Donald Trump has raised record amounts of money as a presidential candidate. But he’s still left a slew of unpaid bills in his wake.
In city after city, across the nation, Trump has failed to pay local officials who provide thousands of dollars’ worth of security assistance to the president’s campaign during his Make America Great Again rallies.
In total, at least 10 cities have complained that the campaign has not reimbursed them for services provided by local police and fire departments, totaling more than $840,000, according to a study by the Center for Public Integrity in June.
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Minneapolis may find itself next on the list after the president picked a fight with the city’s mayor on Tuesday.
Minneapolis sends Trump campaign the bill BEFORE Trump shows up.
With impeachment threatening to end the Donald Trump gravy train, the white supremacist con man in chief is retreating to what he does best: holding fact-free campaign rallies. The problem with Trump’s rallies is that they cost a ton, and, as with everything Trump, the bill for them is never paid. Some cities, such as Orlando, have asked that the costs for the rallies be covered upfront. Minneapolis, Minnesota, is expecting a Trump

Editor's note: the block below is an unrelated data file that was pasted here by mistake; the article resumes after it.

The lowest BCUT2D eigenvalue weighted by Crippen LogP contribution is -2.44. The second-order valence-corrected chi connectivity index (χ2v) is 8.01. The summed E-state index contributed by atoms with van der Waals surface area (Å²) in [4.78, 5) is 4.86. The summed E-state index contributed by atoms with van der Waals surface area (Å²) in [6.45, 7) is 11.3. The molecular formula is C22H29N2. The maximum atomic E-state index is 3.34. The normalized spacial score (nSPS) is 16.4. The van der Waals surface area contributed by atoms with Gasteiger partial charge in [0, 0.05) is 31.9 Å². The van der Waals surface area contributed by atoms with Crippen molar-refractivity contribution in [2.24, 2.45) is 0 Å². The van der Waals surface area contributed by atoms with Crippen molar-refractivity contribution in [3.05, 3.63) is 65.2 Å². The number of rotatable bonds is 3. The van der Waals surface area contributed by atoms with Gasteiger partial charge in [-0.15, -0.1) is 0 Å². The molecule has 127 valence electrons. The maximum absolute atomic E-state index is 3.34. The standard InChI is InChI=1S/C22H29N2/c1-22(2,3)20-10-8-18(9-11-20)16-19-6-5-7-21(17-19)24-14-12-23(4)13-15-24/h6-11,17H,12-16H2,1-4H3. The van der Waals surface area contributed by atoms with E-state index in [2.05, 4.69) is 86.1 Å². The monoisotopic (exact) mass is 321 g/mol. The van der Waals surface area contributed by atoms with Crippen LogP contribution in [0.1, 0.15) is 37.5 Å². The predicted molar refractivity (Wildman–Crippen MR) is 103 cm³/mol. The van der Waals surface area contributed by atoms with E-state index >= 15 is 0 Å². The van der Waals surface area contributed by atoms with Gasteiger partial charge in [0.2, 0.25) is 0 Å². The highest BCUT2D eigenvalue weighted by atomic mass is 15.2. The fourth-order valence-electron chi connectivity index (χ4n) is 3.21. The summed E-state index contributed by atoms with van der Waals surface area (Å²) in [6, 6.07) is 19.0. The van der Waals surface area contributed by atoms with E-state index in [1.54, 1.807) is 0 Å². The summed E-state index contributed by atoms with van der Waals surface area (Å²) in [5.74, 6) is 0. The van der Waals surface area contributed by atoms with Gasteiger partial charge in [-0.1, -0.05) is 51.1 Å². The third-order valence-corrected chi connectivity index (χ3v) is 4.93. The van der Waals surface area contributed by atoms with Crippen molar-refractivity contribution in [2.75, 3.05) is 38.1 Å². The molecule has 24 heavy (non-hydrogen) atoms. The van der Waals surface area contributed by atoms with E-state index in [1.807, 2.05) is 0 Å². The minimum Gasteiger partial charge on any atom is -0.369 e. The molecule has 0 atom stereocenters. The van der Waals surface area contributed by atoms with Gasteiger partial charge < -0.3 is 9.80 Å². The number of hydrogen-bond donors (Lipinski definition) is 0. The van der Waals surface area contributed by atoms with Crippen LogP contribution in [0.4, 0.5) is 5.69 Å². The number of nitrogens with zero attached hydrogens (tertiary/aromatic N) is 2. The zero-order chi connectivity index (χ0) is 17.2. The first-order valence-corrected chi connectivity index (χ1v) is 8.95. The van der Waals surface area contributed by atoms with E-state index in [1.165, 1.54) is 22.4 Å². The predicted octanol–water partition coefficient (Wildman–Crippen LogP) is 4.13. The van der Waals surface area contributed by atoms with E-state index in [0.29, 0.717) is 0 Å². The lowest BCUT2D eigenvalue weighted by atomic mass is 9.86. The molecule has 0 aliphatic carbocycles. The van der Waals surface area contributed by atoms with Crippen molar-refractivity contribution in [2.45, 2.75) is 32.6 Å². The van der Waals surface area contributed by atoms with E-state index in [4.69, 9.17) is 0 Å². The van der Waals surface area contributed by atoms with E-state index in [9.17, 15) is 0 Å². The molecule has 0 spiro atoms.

Nazi rally on Thursday. It has reportedly sent a $500,000 bill to the campaign to cover security costs and the use of the Target Center. Early Tuesday morning, Trump began his usual childish Twitter attacks, this time against the “lightweight mayor” of Minneapolis, Jacob Frey. Retweeting his campaign manager Brad Parscale, Trump moaned about Frey trying to stop his rally. Of course, Frey isn’t stopping the rally; he’s merely being proactive and fiscally responsible in trying to get his constituents reimbursed ahead of time, due to the Trump campaign’s history of stiffing or shorting cities on huge security bills.
Trump’s people say these costs are far too high to be real, and that Mayor Frey has been openly antagonistic to our embarrassment in chief. They say it is a political attack on the famous “billionaire” president.
But is this an example of overbilling? In June, the Center for Public Integrity, NBC News, and CNBC released their accounting of Trump’s campaign rallies and the costs not paid back to local municipalities. That included an outstanding debt of around $800,000. And while many of those unpaid bills were from small municipalities and amounted to $10,000-$18,000, El Paso, Texas, is waiting to receive payment from the Trump campaign of over $470,000 for his February border wall rally.
The Star Tribune reports that the Trump campaign has threatened to sue the city for breach of contract, something the Trump campaign echoed in a press release. Mark Ruff, the acting city coordinator for Minneapolis, says there is no contract between Trump’s campaign and the city of Minneapolis. Campaigns are not required to pay by law, but they also do not have any say in how local municipalities decide on how they will cover costs.
In the end it is just one more way taxpayers are picking up the bill for Donald Trump’s grift of a campaign. What are the odds the Trump campaign doesn’t make good on bills it receives from the Trump Organization? After all, Trump’s campaign headquarters are conveniently located right inside Trump Tower in New York City.